## Differentiation Under the Integral Sign

Another question about “partial integrals” is when we can interchange integral and differential operations. Just like we found for continuity of partial integrals, this involves interchanging two limit processes.

Specifically, let’s again assume that is a function on the rectangle , and that is of bounded variation on and that the integral

exists for every . Further, assume that the partial derivative exists and is continuous throughout . Then the derivative of exists and is given by

Similar results hold where and are vector values, and where derivatives in terms of are replaced outside the integral by partial derivatives in terms of its components.

So, if and we can calculate the difference quotient:

where is some number between and that exists by the differential mean value theorem. Now to find the derivative, we take the limit of the difference quotient

as we take to approach , the number gets squeezed towards as well. Since we assumed to be continuous, the limit in the integrand will equal , as asserted.

Doesn’t the differential MVT only imply that for each x there is a \xi(x) between y and y_0 such that…? It looks here that you’re applying the MVT to F(y) if we already know what F'(y) is, but I may be missing something.

Comment by Nick | January 13, 2010 |

Nick, I’m using the mean value theorem here for , not for . Remember that the partial derivative is just like a regular derivative if we hold fixed, and so the differential mean value theorem applies.

Comment by John Armstrong | January 13, 2010 |

Yes, but for each the value between and may be different. Right?

Comment by Nick | January 13, 2010 |

Oh, yes. depends on , but when we take the limit it gets squeezed against at every point.

Comment by John Armstrong | January 13, 2010 |

As somebody trained in an engineering school, the temptation is to consider this obvious and skip right to the end without justification. It was enjoyable to see how the mean value theorem could be used to avoid such a handwaving argument.

Continuity of f(x,y) when y is varied appears to be required. I am guessing this is a requirement of the mean value theorem? Is there also a continuity requirement for x variation of f?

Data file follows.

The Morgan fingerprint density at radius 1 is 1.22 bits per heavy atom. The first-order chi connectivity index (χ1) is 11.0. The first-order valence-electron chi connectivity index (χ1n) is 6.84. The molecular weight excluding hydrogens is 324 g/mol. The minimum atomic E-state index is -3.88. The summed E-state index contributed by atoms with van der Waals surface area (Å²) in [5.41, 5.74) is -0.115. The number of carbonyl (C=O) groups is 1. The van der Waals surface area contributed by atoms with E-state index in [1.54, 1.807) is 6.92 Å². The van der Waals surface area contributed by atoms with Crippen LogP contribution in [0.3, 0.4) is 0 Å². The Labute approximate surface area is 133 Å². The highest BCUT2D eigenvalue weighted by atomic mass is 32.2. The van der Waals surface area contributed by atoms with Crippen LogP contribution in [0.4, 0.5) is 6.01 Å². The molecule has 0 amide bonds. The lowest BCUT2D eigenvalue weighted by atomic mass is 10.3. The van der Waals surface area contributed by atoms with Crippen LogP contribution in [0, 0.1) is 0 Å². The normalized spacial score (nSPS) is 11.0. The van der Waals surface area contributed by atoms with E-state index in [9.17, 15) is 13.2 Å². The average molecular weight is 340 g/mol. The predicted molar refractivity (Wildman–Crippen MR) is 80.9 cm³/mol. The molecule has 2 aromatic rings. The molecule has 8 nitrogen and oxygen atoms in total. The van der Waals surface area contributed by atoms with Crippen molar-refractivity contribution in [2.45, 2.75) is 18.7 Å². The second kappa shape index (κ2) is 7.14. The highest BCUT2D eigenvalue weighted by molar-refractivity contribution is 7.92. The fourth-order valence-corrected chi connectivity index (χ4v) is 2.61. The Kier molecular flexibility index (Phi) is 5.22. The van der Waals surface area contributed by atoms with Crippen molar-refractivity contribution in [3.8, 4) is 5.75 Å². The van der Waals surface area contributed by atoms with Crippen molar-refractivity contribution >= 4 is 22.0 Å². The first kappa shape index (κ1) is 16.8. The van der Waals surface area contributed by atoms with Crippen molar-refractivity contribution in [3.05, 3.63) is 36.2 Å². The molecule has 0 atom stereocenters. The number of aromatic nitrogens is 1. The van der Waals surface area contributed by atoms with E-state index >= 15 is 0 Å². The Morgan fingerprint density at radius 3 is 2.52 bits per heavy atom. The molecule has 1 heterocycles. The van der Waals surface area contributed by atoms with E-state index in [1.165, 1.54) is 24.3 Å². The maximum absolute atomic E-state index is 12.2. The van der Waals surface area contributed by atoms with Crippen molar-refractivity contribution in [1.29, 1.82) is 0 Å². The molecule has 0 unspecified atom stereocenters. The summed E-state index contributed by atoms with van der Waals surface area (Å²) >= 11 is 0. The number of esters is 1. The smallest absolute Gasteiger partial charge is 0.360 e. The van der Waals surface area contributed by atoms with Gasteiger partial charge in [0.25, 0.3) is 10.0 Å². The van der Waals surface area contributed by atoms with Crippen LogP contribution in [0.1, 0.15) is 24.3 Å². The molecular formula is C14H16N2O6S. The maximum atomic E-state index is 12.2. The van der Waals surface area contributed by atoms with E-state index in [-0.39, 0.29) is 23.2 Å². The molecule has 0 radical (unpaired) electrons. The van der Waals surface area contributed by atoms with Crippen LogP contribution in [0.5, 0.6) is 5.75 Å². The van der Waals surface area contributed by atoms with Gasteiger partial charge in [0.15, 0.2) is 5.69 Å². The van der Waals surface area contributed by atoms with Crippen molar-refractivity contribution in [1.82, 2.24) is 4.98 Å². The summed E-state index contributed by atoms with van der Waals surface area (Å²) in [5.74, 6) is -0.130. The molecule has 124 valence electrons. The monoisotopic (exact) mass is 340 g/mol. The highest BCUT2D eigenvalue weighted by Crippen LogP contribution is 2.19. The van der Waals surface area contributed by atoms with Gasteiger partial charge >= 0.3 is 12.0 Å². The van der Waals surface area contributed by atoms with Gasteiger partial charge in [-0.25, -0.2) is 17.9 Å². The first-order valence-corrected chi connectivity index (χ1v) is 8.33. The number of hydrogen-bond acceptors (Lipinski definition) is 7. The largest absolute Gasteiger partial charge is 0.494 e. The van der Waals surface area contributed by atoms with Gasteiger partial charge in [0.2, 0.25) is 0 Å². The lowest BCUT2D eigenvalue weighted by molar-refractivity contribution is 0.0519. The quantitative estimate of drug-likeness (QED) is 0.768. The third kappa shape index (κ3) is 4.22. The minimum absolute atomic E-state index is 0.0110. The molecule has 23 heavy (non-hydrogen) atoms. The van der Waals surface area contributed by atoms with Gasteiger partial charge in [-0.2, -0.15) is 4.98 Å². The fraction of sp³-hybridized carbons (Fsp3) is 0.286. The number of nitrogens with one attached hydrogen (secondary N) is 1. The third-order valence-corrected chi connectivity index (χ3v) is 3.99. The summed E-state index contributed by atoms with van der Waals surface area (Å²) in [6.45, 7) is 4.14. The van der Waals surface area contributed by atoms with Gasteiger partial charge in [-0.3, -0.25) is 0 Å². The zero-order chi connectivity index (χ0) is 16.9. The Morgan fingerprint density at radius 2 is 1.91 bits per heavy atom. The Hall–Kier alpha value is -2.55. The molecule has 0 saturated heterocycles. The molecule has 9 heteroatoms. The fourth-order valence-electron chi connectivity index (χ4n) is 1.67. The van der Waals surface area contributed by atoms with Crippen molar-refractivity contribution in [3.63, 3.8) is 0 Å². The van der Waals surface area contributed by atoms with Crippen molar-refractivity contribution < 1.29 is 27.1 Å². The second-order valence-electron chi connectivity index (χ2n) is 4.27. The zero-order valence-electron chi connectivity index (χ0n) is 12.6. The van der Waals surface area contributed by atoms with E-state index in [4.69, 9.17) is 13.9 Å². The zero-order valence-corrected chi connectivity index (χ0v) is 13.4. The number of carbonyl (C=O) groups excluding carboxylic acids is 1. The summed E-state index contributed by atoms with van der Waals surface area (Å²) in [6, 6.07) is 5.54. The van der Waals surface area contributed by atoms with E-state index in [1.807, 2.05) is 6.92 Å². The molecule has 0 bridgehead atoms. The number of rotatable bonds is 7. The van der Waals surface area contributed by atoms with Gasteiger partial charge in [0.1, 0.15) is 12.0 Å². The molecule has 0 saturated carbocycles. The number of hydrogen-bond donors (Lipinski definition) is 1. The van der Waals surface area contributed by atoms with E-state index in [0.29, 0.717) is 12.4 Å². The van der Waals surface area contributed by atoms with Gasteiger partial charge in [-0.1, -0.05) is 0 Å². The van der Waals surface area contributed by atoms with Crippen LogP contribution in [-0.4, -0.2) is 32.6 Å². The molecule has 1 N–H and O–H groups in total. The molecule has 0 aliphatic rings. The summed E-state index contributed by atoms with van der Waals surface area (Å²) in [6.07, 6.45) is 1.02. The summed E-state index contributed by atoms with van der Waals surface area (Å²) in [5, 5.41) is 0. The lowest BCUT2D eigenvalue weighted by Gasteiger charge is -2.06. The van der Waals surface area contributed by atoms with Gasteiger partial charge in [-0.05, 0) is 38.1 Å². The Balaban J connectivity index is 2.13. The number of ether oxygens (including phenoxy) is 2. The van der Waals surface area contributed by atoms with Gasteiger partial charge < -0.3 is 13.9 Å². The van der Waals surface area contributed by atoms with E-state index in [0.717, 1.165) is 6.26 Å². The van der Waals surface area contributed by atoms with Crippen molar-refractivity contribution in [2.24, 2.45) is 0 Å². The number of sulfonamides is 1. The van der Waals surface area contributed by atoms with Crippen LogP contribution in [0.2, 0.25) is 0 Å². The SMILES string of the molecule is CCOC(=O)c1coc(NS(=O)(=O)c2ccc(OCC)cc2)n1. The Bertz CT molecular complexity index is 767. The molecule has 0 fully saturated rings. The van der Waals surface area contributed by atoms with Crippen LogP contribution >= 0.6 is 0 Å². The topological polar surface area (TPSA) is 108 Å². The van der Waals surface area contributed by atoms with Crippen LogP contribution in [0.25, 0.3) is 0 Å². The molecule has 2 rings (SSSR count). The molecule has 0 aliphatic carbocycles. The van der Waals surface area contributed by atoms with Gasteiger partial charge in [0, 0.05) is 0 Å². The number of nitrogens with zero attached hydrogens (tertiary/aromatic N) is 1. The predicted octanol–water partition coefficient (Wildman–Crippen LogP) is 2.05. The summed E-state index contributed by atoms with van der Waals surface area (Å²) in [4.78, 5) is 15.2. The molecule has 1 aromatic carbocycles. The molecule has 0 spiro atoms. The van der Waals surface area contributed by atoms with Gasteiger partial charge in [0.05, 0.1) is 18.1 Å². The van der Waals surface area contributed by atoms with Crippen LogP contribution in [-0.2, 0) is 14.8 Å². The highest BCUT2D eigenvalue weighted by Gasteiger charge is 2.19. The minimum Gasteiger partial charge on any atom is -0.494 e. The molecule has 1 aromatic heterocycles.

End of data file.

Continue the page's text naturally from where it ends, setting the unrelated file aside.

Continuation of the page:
To extend this argument to the case where the boundaries are functions of y (, and ), I suppose you’d decompose the integral into sums. How to procede from there is not entirely clear to me.

Comment by peeterjoot | January 14, 2010 |

Continuity with respect to is required in order to define in the first place. As for continuity in , I’ll put it to you as a question: can you derive it from the assumption that is continuous?

Comment by John Armstrong | January 14, 2010 |

Thanks. I think I see what you are saying. Continuity in a neighbourhood is required for the , which will mean that also exists.

Comment by peeterjoot | January 14, 2010 |

Oh, may well fail to exist even if

iscontinuous.Comment by John Armstrong | January 14, 2010 |

Even when exists? You require more than continuity for that (like the example function in equation (1))

http://books.google.ca/books?id=jlQnThDV41UC&lpg=PP1&dq=functional%20analysis%20nagy&pg=PA4#v=onepage&q=&f=false

That function was continuous but nowhere differentiable here (graphing that function was about as far as I could ever get in that book;)

Comment by peeterjoot | January 14, 2010 |

Just go back to the definition of continuity and go from there.

As for Riesz/Nagy.. I taught myself French math reading that one in both languages. Good times. Not the most readable treatment, though.

Comment by John Armstrong | January 14, 2010 |

[…] Partial Integrals A neat little variation on differentiating an integral from last time combines it with the fundamental theorem of calculus. It’s especially […]

Pingback by Differentiating Partial Integrals « The Unapologetic Mathematician | January 14, 2010 |

John – I have a rather technical issue with your proof. You assume that is a function of x. It is not known to be a continuous function of x, and the mean value theorem only tells you that it exists, without giving you any properties of the function. Therefore, the integral isn’t even well defined by this argument (although, I’ve no doubt that will indeed be measurable).

I think you only need to show that $\latex (f(x,y)-f(x,y_0))/(y-y_0)\to D_2 (f(x,y_0)$ uniformly, which the MVT does prove, and this limit can be taken inside the integral.

Comment by George Lowther | January 15, 2010 |

Actually, maybe I spoke too soon. You already know that is continuous, because it is equal to the finite difference . We don’t really care what is, and could be unmeasurable for all it matters.

Comment by George Lowther | January 15, 2010 |

Does it still hold when $\latex g_y(x)=f(x,y)$ is singular at integration limits but still integrable?

Comment by a naive user | July 29, 2015 |

I don’t know offhand. I’d suggest looking up the book

Counterexamples in Analysis, as they’d likely have a good one if there is one.Comment by John Armstrong | August 2, 2015 |